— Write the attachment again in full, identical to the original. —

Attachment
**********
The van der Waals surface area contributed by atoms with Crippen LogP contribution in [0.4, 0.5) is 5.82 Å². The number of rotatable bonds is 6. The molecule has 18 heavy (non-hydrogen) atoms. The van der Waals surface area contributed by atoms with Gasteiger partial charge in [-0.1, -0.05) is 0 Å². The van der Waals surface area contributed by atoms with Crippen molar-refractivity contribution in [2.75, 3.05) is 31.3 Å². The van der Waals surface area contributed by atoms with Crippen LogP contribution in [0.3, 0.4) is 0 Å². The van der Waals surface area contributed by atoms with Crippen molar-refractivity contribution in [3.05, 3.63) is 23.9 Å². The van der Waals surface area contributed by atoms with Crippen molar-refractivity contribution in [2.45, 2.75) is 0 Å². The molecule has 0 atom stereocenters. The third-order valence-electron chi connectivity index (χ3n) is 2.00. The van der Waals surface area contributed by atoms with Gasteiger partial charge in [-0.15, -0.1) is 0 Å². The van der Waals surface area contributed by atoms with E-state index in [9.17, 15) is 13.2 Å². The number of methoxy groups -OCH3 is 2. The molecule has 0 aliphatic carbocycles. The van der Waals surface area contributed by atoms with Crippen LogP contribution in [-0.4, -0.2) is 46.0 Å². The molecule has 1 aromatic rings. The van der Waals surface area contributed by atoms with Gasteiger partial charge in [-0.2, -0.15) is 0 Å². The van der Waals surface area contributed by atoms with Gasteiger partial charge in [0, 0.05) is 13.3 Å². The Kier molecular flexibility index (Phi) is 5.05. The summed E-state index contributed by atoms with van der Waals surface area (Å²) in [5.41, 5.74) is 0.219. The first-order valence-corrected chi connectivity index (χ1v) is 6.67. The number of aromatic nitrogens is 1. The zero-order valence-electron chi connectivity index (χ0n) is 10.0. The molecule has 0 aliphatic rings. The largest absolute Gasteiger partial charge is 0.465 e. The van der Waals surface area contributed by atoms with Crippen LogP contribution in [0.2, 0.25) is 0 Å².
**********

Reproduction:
The van der Waals surface area contributed by atoms with Crippen LogP contribution in [0.4, 0.5) is 5.82 Å². The number of rotatable bonds is 6. The molecule has 18 heavy (non-hydrogen) atoms. The van der Waals surface area contributed by atoms with Gasteiger partial charge in [-0.1, -0.05) is 0 Å². The van der Waals surface area contributed by atoms with Crippen molar-refractivity contribution in [2.75, 3.05) is 31.3 Å². The van der Waals surface area contributed by atoms with Crippen LogP contribution in [0.3, 0.4) is 0 Å². The van der Waals surface area contributed by atoms with Crippen molar-refractivity contribution in [3.05, 3.63) is 23.9 Å². The van der Waals surface area contributed by atoms with Crippen molar-refractivity contribution in [2.45, 2.75) is 0 Å². The molecule has 0 atom stereocenters. The third-order valence-electron chi connectivity index (χ3n) is 2.00. The van der Waals surface area contributed by atoms with Gasteiger partial charge in [-0.15, -0.1) is 0 Å². The van der Waals surface area contributed by atoms with E-state index in [9.17, 15) is 13.2 Å². The number of methoxy groups -OCH3 is 2. The molecule has 0 aliphatic carbocycles. The van der Waals surface area contributed by atoms with Crippen LogP contribution in [-0.4, -0.2) is 46.0 Å². The molecule has 1 aromatic rings. The van der Waals surface area contributed by atoms with Gasteiger partial charge in [-0.2, -0.15) is 0 Å². The van der Waals surface area contributed by atoms with Gasteiger partial charge in [0, 0.05) is 13.3 Å². The Kier molecular flexibility index (Phi) is 5.05. The summed E-state index contributed by atoms with van der Waals surface area (Å²) in [5.41, 5.74) is 0.219. The first-order valence-corrected chi connectivity index (χ1v) is 6.67. The number of aromatic nitrogens is 1. The zero-order valence-electron chi connectivity index (χ0n) is 10.0. The molecule has 0 aliphatic rings. The largest absolute Gasteiger partial charge is 0.465 e. The van der Waals surface area contributed by atoms with Crippen LogP contribution in [0.2, 0.25) is 0 Å².